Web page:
Consortium of regional colleges designed to broaden educational opportunities and promote entrepreneurialship

With financial support from area foundations, C4 is expected to make Sarasota and Manatee counties an educational hub, college leaders say

The Ringling College of Art + Design is in north Sarasota. Image courtesy Ringling College
The Ringling College of Art + Design is in north Sarasota. Image courtesy Ringling College

Thanks to the support of three local foundations, a regional collaboration among colleges will give students broader educational opportunities, the Charles & Margery Barancik Foundation, the Community Foundation of Sarasota County (CFSC) and the Gulf Coast Community Foundation (GCCF) have announced.

The nonprofits are partnering to support C4 (Consortium of Colleges on the Creative Coast), a news release says.

Formed almost two years ago with the help of GCCF, the release explains, C4 includes New College of Florida, the Ringling College of Art + Design, State College of Florida, the University of South Florida Sarasota-Manatee, Florida State University/The Ringling and Eckerd College.

In slightly more than two years, C4 has piloted cross-registration, which lets students take courses on a space-available basis at a consortium institution for credit at their home college, the release explains. Further, the colleges shared state-of-the-art emergency management training this summer to prepare for natural disasters and potential new threats.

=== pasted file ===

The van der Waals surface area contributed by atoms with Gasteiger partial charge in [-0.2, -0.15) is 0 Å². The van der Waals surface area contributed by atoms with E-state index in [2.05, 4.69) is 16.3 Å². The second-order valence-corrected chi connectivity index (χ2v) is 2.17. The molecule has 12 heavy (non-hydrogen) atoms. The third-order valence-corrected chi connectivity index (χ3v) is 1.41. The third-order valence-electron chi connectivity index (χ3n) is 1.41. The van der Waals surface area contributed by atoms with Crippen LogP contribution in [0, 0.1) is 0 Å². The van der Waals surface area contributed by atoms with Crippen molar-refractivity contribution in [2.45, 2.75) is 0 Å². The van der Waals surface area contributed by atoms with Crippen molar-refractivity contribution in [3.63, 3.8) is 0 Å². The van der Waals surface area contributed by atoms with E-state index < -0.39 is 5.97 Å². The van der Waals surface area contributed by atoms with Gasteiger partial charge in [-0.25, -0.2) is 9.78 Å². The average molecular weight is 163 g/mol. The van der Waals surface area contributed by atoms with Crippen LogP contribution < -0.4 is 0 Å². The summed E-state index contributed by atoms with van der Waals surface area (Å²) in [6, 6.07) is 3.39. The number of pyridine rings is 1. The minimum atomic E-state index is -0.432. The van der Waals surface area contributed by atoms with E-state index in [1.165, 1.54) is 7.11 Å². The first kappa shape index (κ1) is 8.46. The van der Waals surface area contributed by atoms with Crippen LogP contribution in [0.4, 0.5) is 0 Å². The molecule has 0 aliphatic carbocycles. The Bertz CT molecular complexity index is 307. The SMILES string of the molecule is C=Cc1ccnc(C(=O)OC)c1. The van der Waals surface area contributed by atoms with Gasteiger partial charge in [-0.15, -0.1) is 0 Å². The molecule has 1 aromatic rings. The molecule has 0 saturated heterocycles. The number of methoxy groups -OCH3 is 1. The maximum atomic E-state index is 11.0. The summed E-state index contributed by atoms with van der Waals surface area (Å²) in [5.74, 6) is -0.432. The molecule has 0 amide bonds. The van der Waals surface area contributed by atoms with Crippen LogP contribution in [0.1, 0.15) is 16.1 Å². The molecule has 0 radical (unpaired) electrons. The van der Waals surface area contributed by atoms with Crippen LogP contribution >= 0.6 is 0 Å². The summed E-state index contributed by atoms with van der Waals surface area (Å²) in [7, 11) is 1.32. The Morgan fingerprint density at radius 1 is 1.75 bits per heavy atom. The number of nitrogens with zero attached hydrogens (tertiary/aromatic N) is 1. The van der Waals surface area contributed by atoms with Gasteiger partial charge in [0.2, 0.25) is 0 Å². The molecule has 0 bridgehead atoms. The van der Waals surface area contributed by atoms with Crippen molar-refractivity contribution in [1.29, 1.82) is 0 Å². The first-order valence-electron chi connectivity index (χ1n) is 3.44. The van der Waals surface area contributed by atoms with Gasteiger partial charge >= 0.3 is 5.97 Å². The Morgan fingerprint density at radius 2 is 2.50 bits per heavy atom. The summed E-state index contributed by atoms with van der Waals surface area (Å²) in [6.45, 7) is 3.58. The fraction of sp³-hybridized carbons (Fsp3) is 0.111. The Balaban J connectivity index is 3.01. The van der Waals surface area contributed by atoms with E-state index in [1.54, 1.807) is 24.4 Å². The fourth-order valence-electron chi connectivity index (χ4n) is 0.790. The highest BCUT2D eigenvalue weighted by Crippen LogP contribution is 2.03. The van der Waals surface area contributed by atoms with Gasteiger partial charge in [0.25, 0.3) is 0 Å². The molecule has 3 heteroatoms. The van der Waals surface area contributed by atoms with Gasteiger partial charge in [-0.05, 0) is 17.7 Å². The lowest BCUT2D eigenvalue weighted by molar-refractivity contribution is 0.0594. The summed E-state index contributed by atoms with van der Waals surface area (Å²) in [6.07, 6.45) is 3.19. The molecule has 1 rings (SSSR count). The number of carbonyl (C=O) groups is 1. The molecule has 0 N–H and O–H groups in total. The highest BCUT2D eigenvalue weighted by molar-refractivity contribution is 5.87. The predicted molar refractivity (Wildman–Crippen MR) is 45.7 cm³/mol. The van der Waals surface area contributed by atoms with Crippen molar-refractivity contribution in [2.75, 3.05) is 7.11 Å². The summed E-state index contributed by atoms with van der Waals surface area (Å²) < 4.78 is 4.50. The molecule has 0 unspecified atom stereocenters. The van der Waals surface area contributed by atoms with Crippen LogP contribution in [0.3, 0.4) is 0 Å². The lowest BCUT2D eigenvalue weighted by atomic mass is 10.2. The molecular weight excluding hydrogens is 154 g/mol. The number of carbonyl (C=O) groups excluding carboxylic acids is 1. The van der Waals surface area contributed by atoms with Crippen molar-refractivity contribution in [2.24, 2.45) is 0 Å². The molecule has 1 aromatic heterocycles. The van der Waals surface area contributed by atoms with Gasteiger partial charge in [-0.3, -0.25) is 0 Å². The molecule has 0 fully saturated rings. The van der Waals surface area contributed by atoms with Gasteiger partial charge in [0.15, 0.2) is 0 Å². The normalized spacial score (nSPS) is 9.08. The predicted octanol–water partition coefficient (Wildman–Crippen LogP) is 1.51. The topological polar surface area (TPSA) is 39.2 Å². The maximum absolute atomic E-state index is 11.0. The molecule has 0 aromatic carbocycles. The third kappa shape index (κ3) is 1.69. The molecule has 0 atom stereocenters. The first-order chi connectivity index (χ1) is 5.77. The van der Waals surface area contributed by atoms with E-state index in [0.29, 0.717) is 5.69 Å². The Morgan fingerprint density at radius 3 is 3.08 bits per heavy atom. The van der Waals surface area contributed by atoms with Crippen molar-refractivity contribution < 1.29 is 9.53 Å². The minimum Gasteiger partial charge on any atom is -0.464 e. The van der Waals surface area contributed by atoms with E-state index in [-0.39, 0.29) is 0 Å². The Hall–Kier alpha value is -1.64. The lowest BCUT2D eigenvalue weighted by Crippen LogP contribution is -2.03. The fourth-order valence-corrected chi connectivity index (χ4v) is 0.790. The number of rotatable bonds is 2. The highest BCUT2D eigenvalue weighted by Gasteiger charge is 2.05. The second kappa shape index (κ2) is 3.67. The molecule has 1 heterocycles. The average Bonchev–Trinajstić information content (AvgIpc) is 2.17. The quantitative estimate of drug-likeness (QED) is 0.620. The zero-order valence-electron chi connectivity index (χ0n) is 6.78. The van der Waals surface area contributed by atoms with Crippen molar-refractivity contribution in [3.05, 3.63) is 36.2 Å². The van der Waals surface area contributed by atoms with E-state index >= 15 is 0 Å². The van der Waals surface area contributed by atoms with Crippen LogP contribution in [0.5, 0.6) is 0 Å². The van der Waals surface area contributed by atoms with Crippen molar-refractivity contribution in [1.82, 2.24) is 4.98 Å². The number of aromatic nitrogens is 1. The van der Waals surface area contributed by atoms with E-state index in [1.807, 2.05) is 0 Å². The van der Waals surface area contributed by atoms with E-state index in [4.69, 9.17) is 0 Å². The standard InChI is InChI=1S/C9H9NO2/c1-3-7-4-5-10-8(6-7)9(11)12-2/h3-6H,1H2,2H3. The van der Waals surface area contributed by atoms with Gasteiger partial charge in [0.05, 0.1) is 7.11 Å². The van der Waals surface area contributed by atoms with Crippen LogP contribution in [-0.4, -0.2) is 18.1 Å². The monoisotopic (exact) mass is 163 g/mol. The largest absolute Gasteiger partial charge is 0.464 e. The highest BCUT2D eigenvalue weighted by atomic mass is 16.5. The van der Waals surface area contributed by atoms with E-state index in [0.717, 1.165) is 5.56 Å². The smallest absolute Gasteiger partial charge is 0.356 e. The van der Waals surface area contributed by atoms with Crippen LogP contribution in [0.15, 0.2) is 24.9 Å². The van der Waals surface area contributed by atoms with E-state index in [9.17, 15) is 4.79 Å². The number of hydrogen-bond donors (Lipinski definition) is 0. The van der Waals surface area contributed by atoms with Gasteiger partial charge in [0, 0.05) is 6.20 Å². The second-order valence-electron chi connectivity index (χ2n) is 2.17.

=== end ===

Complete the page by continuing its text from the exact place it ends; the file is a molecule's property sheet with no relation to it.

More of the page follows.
“Collaboration among regional higher education institutions and local foundations allows the consortium to take on new initiatives that will expand and improve the quality of life and educational landscape here — further positioning Manatee-Sarasota as a preferred college and university community,” said Larry R. Thompson, president of Ringling College of Art + Design, in the release.

New College bridge with sign Jan 9 2014 smallC4’s goal “is to make Manatee-Sarasota an educational hub that responds to the local market and creates competitive opportunities for students and businesses while attracting entrepreneurs, individual and corporate supporters, and jobs to the region,” the release adds.

“When the collective strength of these institutions’ faculty, programs and leadership is assembled and leveraged, our region has the resources of a major research university,” said Mark Pritchett, president and CEO of GCCF, in the release. “This consortium has developed plans that we think can attract more quality students, provide a stronger workforce and help diversify our economy. This can be a real economic development ‘calling card’ for our region.”

“The potential of innovation through C4 is unmatched by any other region in the Southeastern United States,” Teri A. Hansen, president and CEO of the Charles and Margery Barancik Foundation, pointed out in the release. “Through the collaboration, we are able to think creatively and strategically about the academic resources of each institution and work together to offer the best education opportunity for the students.”

Given that nearly 20,000 students will return to local campuses this month, “That’s a significant number [who] can benefit from our collaborative work,” noted Carol Probstfeld, president of State College of Florida, in the release.

Laurey T. Stryker, former president of the University of South Florida Sarasota-Manatee, has been hired to coordinate and expedite the work of C4, the release adds, thanks to the foundations’ funding support.